“…rheological and microstructure analyses suggested that HPS/PKO enzymatically interesterified is a promising candidate for utilization in various fatty products.”
For research use only.
Vegetable fats are commonly used in the preparation of many foods as a healthier alternative to animal fat. Typically, oils obtained from plants are high in unsaturated fats, whereas animal fat tends to contain mostly saturated fats. Saturated fats carry the risk of plaques forming that can narrow or block arteries giving rise to cardiovascular disease. Polyunsaturated fats are associated with a significantly lower risk of cardiovascular disease than saturated fats.
Oil from the African oil palm tree is widely available, making it one of the primary global sources of vegetable fat. Unfortunately, it is one of the vegetable oils that contains a high proportion of saturated fatty acids. Due to the negative effects, high levels of saturated fat can have on health, the use of palm oil in food products is strongly discouraged. However, the good thermal stability, beneficial culinary functionality, and low cost make African palm oil a desirable fat source for the food industry.
Since the American oil palm tree has a much lower saturated fat content than the African oil palm, a hybrid oil palm has been developed by crossing the African oil palm and American oil palm. The resultant plant has been shown to produce an oil with low saturated fat content and studies have confirmed that hybrid palm oil is associated with a favorable blood lipid profile that does not increase cardiovascular disease risk. Apart from the demonstration of an increased shelf-life, the physiochemical properties of the hybrid oil have not been widely studied. Furthermore, there is no data confirming that hybrid palm oil has properties that make it suitable for replacing African palm oil. Consequently, the uptake of the hybrid palm oil by the food industry has been low.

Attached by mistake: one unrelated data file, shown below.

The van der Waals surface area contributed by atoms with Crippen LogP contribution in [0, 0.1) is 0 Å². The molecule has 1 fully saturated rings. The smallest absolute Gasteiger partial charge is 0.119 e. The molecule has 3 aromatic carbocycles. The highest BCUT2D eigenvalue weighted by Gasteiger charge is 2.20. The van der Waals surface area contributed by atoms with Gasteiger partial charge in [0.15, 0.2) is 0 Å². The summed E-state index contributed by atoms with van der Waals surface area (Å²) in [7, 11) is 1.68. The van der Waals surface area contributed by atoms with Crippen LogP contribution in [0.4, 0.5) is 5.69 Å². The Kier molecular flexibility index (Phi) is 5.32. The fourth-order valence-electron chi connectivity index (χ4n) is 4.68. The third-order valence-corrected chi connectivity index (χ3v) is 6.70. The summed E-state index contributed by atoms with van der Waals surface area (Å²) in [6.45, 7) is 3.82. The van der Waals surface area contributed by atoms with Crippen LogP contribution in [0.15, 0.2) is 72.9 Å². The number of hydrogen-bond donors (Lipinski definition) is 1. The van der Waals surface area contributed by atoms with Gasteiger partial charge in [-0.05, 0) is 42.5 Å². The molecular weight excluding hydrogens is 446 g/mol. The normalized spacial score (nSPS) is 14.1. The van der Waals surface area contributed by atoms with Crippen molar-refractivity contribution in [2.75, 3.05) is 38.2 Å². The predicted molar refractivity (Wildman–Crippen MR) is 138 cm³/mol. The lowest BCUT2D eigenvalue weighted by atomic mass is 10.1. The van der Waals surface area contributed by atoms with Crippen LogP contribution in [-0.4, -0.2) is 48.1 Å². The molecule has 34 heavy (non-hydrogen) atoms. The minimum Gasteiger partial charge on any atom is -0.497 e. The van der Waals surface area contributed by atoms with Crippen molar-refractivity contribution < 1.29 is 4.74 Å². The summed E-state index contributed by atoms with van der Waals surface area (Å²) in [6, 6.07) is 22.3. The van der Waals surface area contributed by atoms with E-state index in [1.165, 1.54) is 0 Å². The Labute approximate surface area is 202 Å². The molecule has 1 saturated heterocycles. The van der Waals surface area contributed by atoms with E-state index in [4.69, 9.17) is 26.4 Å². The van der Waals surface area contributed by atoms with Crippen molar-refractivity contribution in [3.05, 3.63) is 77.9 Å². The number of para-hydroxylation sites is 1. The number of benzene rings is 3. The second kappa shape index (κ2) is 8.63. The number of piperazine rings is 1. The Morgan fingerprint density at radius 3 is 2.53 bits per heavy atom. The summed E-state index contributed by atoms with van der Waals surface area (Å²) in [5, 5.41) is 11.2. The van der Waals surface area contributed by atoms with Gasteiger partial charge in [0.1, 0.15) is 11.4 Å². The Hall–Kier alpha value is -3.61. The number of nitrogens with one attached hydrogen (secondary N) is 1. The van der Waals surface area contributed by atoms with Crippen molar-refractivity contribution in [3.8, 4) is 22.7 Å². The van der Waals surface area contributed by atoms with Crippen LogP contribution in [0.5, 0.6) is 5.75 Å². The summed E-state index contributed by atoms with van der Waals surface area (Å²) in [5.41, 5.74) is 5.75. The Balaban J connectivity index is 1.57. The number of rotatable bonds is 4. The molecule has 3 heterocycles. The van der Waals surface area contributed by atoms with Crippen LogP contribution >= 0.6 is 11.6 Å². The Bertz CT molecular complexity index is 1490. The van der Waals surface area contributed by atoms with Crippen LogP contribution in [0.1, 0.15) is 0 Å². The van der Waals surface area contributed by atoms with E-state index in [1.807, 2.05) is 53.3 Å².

The current study was conducted to investigate the feasibility of replacing palm oil with hybrid palm oil. After enzymic interesterification, a mixture of hybrid palm stearin and palm kernel oil was analyzed in terms of composition and physical, thermal, rheological, and microscopic properties. The findings were compared with those obtained for traditional palm stearin.
Assessments were made by nuclear magnetic resonance (NMR), gas chromatography, rheology, differential scanning calorimetry, and polarized light microscopy. NMR measurements to determine solid fat content were made across a range of temperatures every 24 hours by pulsed NMR using a Bruker Minispec-mq20 spectrometer at a resonance frequency of 20 MHz.
Interesterification produced hydrolyzed and esterified lauric, palmitic, and oleic acids and decreased the melting and crystallization temperatures of the oil. The resultant hybrid oil demonstrated fast structuring and/or crystallization and rapid stabilization of the number and size of the crystals. The fat crystals formed were consistently small, preventing the mix from developing a granular texture.
The consistency and functional properties of the novel hybrid mixture were shown to be similar to those of the standard palm stearin/palm kernel oil mix. All samples demonstrated fluid-like behavior and rheology results indicated that the interesterified blends of palm stearin and hybrid palm stearin achieved complete structure and crystallized within a similar timeframe.
It was also confirmed that the hybrid oil mix had a higher proportion of unsaturated fatty acids than the standard palm stearin /palm kernel oil, making it a healthier alternative.
These data thus support the use of hybrid palm stearin as a healthy replacement for palm stearin as a vegetable fat ingredient for use in the food industry.
Janin Flores Ruedas R, et al. Journal of Food 2020;18(1):1-10. https://doi.org/10.1080/19476337.2019.1699168